People Who Defend Violence in Film May Have Double-Standards on Sex

While reading this recent fluff-coated item on Sauk Valley commenting on new comics-based movies like the Joker, I couldn’t help notice the following:


Of course, there’s controversy, too. For one thing, it’s completely unconnected to other DC movies – because the director doesn’t want them dragging down his film.

“The time (period) for me … one reason was to separate it, quite frankly, from the DC universe,” director Todd Phillips said to CinemaBlend. “This is like a separate universe. So much so, it takes place in the past, before everything else.”


And there’s some concern over the movie’s violence, and the fear it could inspire copycats. Which every study in the world says doesn’t happen, and is a charge that if taken seriously would mean all entertainment, from “Casablanca” to “The Godfather,” should be neutered into inoffensive pabulum.

Sigh. People sure like to find things to complain about.


Including the propagandist who wrote this, Andrew Smith, who, about 4 years earlier, threw William Marston and Wonder Woman under the bus along with artists like J. Scott Campbell. I’m sure some of these “concerns” are blown out of proportion, but anybody who’s got a double-standard on sex, IMHO, is unfit to comment. There have been studies showing that sex in games, for example, doesn’t have a corrosive effect, and if not, then comics don’t either, but the press is far less interested in that angle than in violence and whether or not to defend it.

People who love finding things to complain about like sex have no business complaining when it happens with violence, because they’re bound to have some double-standards on it. Ironically, there may be a valid reason to be let down by the Joker movie, because it uses a song by a convicted UK child molestor named Gary Glitter, and he looks to profit from the proceedings. Honestly, that is disturbing, and one can only wonder why that hasn’t made news, and this reminds me that Smith defended filmmaker James Gunn over a year ago, even after the discovery the Guardians of the Galaxy director made repellent statements about sexual abuse. That’s why I don’t think his comments about reactions to the film’s violence are altruistic, and one more reason he’s not fit to argue about violence in films, if he can’t recognize the seriousness of people who downplay violence in real life, both sexual and physical.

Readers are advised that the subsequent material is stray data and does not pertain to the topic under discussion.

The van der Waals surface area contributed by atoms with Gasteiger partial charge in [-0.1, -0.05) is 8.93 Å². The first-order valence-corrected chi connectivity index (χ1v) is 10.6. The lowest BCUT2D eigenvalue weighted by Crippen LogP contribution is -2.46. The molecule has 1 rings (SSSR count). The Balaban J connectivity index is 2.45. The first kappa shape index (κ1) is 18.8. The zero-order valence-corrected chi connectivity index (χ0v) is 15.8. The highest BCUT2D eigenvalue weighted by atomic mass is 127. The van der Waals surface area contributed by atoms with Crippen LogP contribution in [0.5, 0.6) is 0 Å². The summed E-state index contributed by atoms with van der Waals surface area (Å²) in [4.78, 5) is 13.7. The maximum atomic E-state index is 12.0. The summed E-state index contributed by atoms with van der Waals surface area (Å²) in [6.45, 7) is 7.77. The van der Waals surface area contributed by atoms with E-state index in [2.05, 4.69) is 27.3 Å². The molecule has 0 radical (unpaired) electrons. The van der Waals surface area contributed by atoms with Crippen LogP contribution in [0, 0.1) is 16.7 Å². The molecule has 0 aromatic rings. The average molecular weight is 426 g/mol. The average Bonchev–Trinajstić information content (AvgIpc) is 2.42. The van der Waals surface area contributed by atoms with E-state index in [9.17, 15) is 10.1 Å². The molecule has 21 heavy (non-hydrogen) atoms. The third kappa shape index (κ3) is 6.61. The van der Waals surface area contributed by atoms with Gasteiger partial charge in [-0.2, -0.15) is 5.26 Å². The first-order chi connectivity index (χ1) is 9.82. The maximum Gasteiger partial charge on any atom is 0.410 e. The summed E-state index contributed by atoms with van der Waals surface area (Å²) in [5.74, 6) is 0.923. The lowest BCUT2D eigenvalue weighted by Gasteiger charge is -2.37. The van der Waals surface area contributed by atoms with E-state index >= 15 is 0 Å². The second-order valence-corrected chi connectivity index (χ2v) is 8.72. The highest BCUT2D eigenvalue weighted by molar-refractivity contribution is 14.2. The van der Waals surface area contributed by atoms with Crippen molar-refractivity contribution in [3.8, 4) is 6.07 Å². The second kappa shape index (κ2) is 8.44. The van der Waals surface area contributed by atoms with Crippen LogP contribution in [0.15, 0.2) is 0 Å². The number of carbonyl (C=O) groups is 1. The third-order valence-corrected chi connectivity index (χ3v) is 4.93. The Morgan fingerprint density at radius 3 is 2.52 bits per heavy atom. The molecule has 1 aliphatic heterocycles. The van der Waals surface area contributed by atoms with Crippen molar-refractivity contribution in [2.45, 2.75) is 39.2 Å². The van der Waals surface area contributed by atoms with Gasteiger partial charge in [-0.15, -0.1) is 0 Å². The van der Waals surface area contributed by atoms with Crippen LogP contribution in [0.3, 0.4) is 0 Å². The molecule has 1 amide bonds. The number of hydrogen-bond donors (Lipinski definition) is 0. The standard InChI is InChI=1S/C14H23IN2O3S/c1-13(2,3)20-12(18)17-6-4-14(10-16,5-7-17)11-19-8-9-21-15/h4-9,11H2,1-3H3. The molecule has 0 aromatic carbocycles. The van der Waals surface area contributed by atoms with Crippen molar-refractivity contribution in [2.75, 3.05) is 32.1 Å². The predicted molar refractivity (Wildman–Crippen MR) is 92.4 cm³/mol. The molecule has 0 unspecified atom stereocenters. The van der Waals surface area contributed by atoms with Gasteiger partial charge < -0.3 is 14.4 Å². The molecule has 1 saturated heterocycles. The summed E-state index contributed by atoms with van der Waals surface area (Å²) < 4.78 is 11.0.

Originally published here.

Avi Green

Avi Green was born in Pennsylvania in 1974, and moved to Israel in 1983. He enjoyed reading comics when he was young, the first being Fantastic Four. He maintains a strong belief in the public's right to knowledge and accuracy of facts. He considers himself a conservative-style version of Clark Kent. Follow him on his blog at Four Color Media Monitor or on Twitter at @avigreen1